The Leduc D–3 pool was discovered in 1947 at a depth of 5,300 ft and is one of Canada's major oil fields. The relatively thin oil zone covers an area of 21,640 acres and originally contained more than 400 million bbl of oil in place. It is overlain by a large gas cap and underlain by more than 900 ft of water-bearing reef.

The history of this pool has been outstanding in many ways. The early behavior of the reservoir was dominated by the effects of a wild well which blew oil and gas for six months. Subsequent history indicated that the recovery mechanism consisted almost entirely of gas cap and water drives; however, during 1953, an increase in the rate of pressure decline indicated interference by neighboring pools through a common aquifer. A cooperative committee including almost all Leduc D–3 operators was formed and water injection was instituted in Sept., 1955, to maintain the reservoir pressure and eliminate further shrinkage losses. This project is unique in that pressure is being maintained uniformly throughout the pool with the use of only one injection well which is capable of taking more than 65,000 B/D on vacuum. After one-quarter of the oil in place had been produced, the increase in gas-oil ratio was slight and only one of 535 wells had been abandoned. This pool saw the first application of tubing-submergence completions in Canada and these wells, like most of those completed in a more conventional manner, are still capable of flowing production at rates in excess of 100 B/D without harmful effects.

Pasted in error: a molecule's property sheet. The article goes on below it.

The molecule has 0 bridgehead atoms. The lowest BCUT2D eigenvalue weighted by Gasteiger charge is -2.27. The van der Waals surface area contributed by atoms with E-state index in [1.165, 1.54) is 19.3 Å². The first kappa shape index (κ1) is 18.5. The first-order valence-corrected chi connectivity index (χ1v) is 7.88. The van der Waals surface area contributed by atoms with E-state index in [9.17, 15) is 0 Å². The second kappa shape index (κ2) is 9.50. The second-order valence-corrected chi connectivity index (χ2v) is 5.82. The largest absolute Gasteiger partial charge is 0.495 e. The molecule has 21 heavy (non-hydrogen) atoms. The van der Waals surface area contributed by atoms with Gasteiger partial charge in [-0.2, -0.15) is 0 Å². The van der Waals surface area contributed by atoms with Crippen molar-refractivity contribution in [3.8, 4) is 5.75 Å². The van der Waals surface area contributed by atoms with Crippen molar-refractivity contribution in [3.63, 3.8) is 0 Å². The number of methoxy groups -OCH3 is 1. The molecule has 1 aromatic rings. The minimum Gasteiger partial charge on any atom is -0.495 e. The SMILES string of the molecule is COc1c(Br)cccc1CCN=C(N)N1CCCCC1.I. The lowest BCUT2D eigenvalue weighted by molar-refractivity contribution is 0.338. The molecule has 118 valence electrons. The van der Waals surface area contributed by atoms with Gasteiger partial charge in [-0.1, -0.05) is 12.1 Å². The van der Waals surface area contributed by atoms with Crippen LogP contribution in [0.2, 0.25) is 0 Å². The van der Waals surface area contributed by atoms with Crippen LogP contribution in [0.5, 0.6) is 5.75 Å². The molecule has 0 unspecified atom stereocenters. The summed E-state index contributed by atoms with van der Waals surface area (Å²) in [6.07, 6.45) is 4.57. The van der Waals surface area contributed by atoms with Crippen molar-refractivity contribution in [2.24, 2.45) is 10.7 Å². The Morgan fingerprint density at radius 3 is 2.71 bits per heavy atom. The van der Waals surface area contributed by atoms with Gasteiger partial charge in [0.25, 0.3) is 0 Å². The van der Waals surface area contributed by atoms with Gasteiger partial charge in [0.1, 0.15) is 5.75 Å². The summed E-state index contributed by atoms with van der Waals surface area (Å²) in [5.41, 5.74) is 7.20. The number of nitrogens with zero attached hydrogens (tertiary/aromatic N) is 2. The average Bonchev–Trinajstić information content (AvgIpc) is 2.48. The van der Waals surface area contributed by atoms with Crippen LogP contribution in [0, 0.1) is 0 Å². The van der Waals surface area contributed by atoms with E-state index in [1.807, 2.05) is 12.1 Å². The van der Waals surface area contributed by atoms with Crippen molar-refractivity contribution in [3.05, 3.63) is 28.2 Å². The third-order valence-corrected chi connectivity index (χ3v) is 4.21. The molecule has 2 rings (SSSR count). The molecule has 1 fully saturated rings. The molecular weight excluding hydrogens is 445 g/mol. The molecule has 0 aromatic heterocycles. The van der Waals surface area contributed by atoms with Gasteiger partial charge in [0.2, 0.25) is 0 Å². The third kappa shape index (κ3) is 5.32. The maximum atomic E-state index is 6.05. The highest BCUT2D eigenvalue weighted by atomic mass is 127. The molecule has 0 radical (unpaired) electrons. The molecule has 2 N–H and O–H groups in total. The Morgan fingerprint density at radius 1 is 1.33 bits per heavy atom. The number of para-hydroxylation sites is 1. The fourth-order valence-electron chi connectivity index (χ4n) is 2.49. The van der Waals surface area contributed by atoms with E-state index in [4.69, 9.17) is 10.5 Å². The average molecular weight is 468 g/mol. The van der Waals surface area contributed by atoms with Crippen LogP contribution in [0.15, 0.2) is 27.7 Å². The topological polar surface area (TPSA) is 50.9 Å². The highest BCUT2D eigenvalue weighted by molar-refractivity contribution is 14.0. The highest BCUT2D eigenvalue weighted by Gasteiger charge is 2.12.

Discovery of the Leduc field in 1947 made oil history in Canada. After more than a decade of fruitless wildcatting in Southern Alberta and Saskatchewan, exploration activity moved northward and Imperial Leduc 1 was spudded 12 miles southwest of the City of Edmonton in Central Alberta.

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